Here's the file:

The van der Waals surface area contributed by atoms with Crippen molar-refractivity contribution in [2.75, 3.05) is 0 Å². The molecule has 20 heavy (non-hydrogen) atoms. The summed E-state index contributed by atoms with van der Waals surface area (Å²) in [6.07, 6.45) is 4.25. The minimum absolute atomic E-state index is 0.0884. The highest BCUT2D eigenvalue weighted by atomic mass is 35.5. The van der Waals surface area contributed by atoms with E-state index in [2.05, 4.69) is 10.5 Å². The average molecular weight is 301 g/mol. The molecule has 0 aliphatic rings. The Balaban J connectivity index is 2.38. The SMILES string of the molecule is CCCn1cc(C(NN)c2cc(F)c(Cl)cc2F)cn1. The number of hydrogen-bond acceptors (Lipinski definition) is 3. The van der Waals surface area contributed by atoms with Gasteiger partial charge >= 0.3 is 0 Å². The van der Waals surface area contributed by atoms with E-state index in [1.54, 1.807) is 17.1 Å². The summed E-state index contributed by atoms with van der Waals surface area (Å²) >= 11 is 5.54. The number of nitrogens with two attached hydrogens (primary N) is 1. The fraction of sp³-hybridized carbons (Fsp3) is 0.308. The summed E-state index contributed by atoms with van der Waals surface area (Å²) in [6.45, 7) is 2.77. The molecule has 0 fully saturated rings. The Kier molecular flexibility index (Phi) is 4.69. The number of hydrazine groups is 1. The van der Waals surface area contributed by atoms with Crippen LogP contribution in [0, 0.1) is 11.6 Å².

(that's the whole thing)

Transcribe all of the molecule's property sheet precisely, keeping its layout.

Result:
The van der Waals surface area contributed by atoms with Crippen molar-refractivity contribution in [2.75, 3.05) is 0 Å². The molecule has 20 heavy (non-hydrogen) atoms. The summed E-state index contributed by atoms with van der Waals surface area (Å²) in [6.07, 6.45) is 4.25. The minimum absolute atomic E-state index is 0.0884. The highest BCUT2D eigenvalue weighted by atomic mass is 35.5. The van der Waals surface area contributed by atoms with E-state index in [2.05, 4.69) is 10.5 Å². The average molecular weight is 301 g/mol. The molecule has 0 aliphatic rings. The Balaban J connectivity index is 2.38. The SMILES string of the molecule is CCCn1cc(C(NN)c2cc(F)c(Cl)cc2F)cn1. The number of hydrogen-bond acceptors (Lipinski definition) is 3. The van der Waals surface area contributed by atoms with Gasteiger partial charge >= 0.3 is 0 Å². The van der Waals surface area contributed by atoms with E-state index in [1.54, 1.807) is 17.1 Å². The summed E-state index contributed by atoms with van der Waals surface area (Å²) >= 11 is 5.54. The number of nitrogens with two attached hydrogens (primary N) is 1. The fraction of sp³-hybridized carbons (Fsp3) is 0.308. The summed E-state index contributed by atoms with van der Waals surface area (Å²) in [6.45, 7) is 2.77. The molecule has 0 fully saturated rings. The Kier molecular flexibility index (Phi) is 4.69. The number of hydrazine groups is 1. The van der Waals surface area contributed by atoms with Crippen LogP contribution in [0, 0.1) is 11.6 Å².